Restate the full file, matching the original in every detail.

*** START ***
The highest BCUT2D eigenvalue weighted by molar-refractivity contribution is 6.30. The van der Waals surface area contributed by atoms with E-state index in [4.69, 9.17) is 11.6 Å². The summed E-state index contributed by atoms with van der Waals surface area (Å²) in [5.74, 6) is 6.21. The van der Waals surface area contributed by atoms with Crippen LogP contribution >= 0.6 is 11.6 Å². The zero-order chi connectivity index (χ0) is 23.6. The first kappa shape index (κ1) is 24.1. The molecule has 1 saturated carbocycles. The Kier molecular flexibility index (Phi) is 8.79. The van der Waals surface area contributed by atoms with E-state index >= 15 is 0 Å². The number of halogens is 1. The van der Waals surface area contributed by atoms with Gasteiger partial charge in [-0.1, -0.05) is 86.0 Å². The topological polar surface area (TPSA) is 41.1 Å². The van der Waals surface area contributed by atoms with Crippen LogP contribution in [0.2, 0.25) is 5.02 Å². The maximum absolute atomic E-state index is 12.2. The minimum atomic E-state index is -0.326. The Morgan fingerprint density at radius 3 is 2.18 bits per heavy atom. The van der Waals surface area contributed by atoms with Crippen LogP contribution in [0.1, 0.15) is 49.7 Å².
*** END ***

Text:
The highest BCUT2D eigenvalue weighted by molar-refractivity contribution is 6.30. The van der Waals surface area contributed by atoms with E-state index in [4.69, 9.17) is 11.6 Å². The summed E-state index contributed by atoms with van der Waals surface area (Å²) in [5.74, 6) is 6.21. The van der Waals surface area contributed by atoms with Crippen LogP contribution >= 0.6 is 11.6 Å². The zero-order chi connectivity index (χ0) is 23.6. The first kappa shape index (κ1) is 24.1. The molecule has 1 saturated carbocycles. The Kier molecular flexibility index (Phi) is 8.79. The van der Waals surface area contributed by atoms with E-state index >= 15 is 0 Å². The number of halogens is 1. The van der Waals surface area contributed by atoms with Gasteiger partial charge in [-0.1, -0.05) is 86.0 Å². The topological polar surface area (TPSA) is 41.1 Å². The van der Waals surface area contributed by atoms with Crippen LogP contribution in [0.2, 0.25) is 5.02 Å². The maximum absolute atomic E-state index is 12.2. The minimum atomic E-state index is -0.326. The Morgan fingerprint density at radius 3 is 2.18 bits per heavy atom. The van der Waals surface area contributed by atoms with Crippen LogP contribution in [0.1, 0.15) is 49.7 Å².